An increasing number of scientific researchers, particularly those in less well-developed countries, are being bombarded with phishing emails from scam journals (now commonly referred to as predatory journals), which purport to offer open access publication in exchange for payment. However, while articles submitted to such journals may get published (although this is not always the case), they are not subjected to robust editorial oversight.
These journals have no interest in the advancement of science; their goal is purely financial gain at the authors’ expense. As the majority of the journals are not indexed, much of the research submitted to them will never be read, and those articles that are published are likely to be poorly written and not subjected to rigorous scientific review.
Therefore, it is advisable that any author check the credentials of journal to which they are planning to submit, particularly if it is a less well known title. A few minutes of research may save months of wasted time/effort.
The first port of call is a website set up by Jeffery Beall, called Scholarly Open Access, which publishes a very comprehensive list of “potential, possible, or probable predatory scholarly open-access publishers”. If your target journal/publisher appears on this list then you would do well to avoid it.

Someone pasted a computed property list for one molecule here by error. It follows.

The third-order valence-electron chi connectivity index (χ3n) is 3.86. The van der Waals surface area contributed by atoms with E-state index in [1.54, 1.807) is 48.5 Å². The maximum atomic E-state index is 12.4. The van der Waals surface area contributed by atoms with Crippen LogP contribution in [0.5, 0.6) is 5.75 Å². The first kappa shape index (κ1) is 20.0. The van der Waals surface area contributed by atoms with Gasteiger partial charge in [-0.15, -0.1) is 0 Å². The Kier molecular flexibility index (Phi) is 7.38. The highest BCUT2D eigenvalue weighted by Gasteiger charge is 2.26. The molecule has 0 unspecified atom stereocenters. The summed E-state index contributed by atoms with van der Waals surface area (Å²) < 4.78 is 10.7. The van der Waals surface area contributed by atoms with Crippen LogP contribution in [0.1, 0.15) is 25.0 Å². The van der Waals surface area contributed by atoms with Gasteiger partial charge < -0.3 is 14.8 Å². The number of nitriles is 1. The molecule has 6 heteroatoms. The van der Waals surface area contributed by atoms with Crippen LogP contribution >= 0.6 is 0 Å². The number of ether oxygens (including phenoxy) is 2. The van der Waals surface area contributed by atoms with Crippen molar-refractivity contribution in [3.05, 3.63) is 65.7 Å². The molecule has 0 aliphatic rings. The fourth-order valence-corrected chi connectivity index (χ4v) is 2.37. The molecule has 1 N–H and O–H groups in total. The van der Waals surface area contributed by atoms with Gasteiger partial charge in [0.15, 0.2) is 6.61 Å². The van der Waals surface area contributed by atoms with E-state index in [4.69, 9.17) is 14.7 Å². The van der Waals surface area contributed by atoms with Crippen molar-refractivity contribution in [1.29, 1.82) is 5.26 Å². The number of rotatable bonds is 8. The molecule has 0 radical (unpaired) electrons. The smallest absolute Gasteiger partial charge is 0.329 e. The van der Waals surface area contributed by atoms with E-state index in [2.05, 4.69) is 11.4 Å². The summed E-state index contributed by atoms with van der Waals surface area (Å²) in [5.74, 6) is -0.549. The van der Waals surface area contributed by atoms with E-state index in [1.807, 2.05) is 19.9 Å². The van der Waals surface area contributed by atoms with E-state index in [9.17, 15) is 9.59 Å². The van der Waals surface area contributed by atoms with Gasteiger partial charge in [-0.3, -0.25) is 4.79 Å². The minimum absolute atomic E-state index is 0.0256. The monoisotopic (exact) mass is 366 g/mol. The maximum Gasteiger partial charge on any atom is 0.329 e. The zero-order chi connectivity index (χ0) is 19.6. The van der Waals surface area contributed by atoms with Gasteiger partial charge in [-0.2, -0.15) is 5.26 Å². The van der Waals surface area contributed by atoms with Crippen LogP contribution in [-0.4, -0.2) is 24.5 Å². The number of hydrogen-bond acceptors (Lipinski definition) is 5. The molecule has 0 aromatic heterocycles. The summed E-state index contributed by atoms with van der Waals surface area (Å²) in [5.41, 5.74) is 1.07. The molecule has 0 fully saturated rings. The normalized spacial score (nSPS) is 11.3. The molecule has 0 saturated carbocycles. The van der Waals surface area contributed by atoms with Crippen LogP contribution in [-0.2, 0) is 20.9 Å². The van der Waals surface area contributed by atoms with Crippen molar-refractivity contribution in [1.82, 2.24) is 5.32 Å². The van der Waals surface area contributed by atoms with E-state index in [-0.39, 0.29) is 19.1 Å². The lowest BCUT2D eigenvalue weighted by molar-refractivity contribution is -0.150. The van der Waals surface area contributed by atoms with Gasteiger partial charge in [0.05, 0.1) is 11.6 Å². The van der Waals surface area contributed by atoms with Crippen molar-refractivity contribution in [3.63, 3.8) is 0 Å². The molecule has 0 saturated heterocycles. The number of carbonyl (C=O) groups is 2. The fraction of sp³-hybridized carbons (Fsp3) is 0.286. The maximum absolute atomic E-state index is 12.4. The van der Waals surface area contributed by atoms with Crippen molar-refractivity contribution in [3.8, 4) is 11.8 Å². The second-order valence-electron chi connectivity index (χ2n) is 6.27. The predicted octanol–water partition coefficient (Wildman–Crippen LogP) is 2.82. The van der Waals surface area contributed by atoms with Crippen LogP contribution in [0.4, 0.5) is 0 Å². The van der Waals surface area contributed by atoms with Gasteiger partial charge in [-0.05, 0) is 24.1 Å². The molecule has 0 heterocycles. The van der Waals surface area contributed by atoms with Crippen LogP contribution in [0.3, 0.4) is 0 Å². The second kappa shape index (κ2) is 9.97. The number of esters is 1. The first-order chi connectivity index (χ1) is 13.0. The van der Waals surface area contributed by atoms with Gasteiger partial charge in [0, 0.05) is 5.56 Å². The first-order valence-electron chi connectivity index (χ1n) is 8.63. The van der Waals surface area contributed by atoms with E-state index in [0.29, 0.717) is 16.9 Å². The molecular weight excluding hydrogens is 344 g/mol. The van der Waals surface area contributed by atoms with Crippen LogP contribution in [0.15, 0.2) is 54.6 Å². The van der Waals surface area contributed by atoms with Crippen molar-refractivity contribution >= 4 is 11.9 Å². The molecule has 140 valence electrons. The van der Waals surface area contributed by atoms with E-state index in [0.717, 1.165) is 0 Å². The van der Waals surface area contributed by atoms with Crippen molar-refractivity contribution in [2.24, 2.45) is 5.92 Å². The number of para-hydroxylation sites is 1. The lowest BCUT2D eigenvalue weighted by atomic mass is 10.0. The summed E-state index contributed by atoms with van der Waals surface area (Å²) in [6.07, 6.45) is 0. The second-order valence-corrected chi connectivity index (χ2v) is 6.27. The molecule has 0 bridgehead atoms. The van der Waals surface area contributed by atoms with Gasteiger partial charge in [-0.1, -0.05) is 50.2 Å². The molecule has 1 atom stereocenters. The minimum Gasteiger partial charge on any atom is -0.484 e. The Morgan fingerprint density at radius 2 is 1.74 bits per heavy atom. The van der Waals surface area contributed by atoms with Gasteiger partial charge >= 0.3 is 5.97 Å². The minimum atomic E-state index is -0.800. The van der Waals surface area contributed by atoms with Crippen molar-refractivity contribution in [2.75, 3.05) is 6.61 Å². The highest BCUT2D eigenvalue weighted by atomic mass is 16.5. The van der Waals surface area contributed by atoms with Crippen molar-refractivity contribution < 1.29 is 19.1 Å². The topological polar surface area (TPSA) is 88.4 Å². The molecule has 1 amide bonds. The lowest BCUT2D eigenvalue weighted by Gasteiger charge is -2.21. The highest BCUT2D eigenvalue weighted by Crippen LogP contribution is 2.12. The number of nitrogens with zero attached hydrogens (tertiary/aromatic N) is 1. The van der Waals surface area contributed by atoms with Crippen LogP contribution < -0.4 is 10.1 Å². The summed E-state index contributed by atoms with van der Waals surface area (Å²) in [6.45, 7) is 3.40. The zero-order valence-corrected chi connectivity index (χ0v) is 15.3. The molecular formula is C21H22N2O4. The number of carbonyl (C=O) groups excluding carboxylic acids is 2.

Also, check whether your target journal appears in the Directory of Open Access Journals, that the journal is indexed in science databases (e.g., PubMed), and that the publisher belongs to a professional organisation (e.g., Open Access Scholarly Publishers Association).
Other simple checks include making sure that full, verifiable contact information, including an address, is provided on the journal website (it is common to find only web contact forms) and that the peer review process and author fees are clearly described.
Finally, if the journal boasts very high acceptance rates and/or lists an impact factor not cited on ISI Web of Science or Scopus then it is best avoided.
If something looks too good to be true, then it probably is!